Classification
all classification
0 farm farms
Reset filter
0 farm found farms found
 | 
Your search result

Highlights & events

Sheer variety in Passeiertal valley

Highlights

Events

Schildhöfe Passeiertal valley: born of nobility and privilege
Schildhöfe Passeier valley
Born of nobility and privilege
Observatory at Gummer: the village of the stars
Observatory at Gummer
The village of the stars
Karersee lake near Welschnofen: a gem of emerald green
Karersee lake
A gem of emerald green
Seiser Alm: Europe’s biggest Alpine meadow
Seiser Alm
Europe’s biggest Alpine meadow
Hike around the Langkofel: The wow factor
Hike around the Langkofel
The wow factor
Geisler mountain peaks: natural spectacle of the Dolomites
Geisler mountain peaks
Nature’s spectacle in the Dolomites
Sunrise on the Peitlerkofel mountain: the burning sky
Sunrise on the Peitlerkofel
The burning sky
Pisciadù 'via ferrata' at Corvara: a heart of stone
Pisciadù 'via ferrata'
A heart of stone
Messner Mountain Museum Ripa
MMM Ripa
Mountain cultural heritage in Bruneck
Reinbach waterfalls: An exhilarating experience
Reinbach waterfalls
An exhilarating experience
Mine at Prettau: The hard-working miners
Mine at Prettau
The hard-working miners
Antholzer See lake: a jewel in the middle of the mountains
Antholzer See lake
A jewel in Pustertal valley
Alpine pasture Plätzwiese: a paradise in green
Alpine pasture Plätzwiese
A paradise in green
Pragser Wildsee lake: the pearl of the Dolomites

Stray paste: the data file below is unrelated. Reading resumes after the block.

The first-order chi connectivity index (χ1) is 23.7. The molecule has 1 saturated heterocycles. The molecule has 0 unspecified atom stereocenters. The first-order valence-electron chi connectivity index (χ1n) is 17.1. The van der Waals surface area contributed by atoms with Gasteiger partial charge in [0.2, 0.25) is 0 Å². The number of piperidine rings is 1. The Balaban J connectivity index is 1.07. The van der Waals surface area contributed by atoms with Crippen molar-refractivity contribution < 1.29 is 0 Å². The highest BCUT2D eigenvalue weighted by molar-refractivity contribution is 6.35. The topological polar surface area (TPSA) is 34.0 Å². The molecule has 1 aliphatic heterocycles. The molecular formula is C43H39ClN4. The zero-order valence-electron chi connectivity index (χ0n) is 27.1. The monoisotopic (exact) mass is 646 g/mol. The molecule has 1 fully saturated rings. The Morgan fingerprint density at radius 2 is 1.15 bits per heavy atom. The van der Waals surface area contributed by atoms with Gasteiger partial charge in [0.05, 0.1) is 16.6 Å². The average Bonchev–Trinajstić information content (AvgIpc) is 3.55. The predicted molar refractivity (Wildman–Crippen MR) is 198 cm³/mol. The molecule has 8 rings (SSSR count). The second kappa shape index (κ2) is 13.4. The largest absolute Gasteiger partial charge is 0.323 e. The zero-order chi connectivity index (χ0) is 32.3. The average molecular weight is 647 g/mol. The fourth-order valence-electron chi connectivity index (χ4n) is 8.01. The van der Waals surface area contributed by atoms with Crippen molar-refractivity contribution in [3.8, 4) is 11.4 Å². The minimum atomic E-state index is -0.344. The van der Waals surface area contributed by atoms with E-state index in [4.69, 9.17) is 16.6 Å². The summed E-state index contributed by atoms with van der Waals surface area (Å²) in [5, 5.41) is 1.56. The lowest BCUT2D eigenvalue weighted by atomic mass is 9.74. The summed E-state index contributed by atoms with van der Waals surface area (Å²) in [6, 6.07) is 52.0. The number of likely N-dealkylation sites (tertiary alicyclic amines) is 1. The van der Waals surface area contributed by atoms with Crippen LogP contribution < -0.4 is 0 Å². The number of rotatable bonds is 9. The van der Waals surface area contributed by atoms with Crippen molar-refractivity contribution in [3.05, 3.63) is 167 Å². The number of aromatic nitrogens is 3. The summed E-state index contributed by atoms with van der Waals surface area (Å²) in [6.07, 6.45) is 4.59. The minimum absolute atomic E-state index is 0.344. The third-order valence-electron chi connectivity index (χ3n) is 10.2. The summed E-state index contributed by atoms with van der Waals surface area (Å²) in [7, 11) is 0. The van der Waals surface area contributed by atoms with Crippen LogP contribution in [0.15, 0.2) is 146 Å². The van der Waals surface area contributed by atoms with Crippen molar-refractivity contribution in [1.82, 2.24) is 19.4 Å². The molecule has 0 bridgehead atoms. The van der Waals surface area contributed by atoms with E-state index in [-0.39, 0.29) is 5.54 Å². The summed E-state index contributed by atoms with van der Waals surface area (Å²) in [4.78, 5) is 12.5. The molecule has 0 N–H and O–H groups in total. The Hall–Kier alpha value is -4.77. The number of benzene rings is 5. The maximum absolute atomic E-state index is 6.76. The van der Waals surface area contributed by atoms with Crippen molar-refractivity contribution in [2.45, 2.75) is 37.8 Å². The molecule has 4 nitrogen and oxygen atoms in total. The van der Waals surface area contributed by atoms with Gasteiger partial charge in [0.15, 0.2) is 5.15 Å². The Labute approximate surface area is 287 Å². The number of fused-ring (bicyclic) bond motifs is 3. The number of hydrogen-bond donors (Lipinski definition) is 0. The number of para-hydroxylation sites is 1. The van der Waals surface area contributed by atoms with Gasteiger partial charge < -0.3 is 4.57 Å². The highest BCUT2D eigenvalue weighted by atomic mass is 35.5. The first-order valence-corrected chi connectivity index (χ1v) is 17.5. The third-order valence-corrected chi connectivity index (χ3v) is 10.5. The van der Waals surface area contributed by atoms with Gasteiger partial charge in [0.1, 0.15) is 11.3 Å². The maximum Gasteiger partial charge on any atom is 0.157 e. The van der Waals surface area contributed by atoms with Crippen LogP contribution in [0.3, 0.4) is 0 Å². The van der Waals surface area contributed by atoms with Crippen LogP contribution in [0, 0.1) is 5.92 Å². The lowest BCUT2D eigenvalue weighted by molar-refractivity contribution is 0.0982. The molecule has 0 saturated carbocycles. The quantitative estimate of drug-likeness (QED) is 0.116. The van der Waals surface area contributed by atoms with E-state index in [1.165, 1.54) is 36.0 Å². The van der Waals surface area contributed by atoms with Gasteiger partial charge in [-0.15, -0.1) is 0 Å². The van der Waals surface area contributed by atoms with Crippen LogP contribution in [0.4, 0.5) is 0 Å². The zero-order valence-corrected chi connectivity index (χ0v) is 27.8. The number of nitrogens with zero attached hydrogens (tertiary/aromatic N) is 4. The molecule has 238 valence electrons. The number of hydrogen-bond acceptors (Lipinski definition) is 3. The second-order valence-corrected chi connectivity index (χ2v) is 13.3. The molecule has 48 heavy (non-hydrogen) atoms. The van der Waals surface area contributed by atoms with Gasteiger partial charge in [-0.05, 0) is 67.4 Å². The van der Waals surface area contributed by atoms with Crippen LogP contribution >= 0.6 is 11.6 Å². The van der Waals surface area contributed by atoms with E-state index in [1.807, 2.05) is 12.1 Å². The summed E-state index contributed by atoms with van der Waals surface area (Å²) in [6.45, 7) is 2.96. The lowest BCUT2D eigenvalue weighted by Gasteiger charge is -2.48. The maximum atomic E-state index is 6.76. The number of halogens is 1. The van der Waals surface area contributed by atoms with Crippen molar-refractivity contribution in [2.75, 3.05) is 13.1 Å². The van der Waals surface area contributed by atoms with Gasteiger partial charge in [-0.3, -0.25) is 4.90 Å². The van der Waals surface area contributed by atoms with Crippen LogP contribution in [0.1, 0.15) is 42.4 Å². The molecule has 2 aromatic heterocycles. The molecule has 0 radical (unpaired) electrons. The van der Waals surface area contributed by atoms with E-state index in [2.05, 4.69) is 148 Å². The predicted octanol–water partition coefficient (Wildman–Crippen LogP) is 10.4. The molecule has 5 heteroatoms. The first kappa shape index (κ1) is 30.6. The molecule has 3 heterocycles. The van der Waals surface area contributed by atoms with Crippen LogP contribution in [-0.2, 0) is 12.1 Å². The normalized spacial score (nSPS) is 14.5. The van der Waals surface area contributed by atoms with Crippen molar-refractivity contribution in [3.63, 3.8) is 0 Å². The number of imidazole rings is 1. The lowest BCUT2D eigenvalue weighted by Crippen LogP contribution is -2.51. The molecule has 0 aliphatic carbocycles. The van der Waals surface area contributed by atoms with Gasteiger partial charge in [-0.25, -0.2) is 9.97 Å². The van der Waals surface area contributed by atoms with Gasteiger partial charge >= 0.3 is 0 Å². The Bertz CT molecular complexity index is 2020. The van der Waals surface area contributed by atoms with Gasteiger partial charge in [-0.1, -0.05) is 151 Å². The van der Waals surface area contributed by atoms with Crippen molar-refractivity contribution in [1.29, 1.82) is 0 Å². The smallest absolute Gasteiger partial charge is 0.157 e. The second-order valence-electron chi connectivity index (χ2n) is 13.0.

Pragser Wildsee lake
The pearl of the Dolomites
Three Peaks: Symbol of the Dolomites
Three Peaks
Symbol of the Dolomites
Fischleintal valley: a gem in the Sexten Dolomites
Fischleintal valley
Gem in the Sexten Dolomites
Folklore Museum Dietenheim
Folklore-Museum
Farm culture up close
24-26
May
Oswald von Wolkenstein Tournament
Schlern area
08
June
Sellaronda Bike Day
Dolomites
12-16
June
International Choir Festival
Upper Pustertal valley
07
July
Dolomites Marathon
Abtei
13-27
July
Gustav Mahler Music Week
Toblach
13
July
Dolomite Superbike Race
Niederdorf
29
July
Upper Pustertal Valley Run
Innichen
August
Traditional St Bartholomew Market
Rasen-Antholz
14-22
September
‘Graukäse’ (Grey Cheese) Days in Ahrntal Valley
Ahrntal
17
September
Three Peaks Alpine Run
Sexten
Sep/Oct
Lamb Speciality Weeks
Villnöss
28-29
September
South Tyrol Speck Festival at Kronplatz
Kronplatz
28-29
September
Niederdorf Potato Festival
Niederdorf
October
Cattle Drive in Völs am Schlern
Völs am Schlern
11-12
October
‘Kastelruther Spatzen’ Festival
Kastelruth
October
Terenten Livestock Drive
Terenten
20
October
Teis Farmers’ Festival
Villnöss
26-28
October
Stegen Market
Bruneck
03
November
St. Leonard Horse Procession
Abtei/Badia
06
December
Krampus parade in Hochpustertal valley
Toblach
July
Bruneck Town Festival
Bruneck
Quiz

Quiz

Which type of farm are you?

Here we go
Roter Hahn

Find out which type of farm is right for you. Have fun!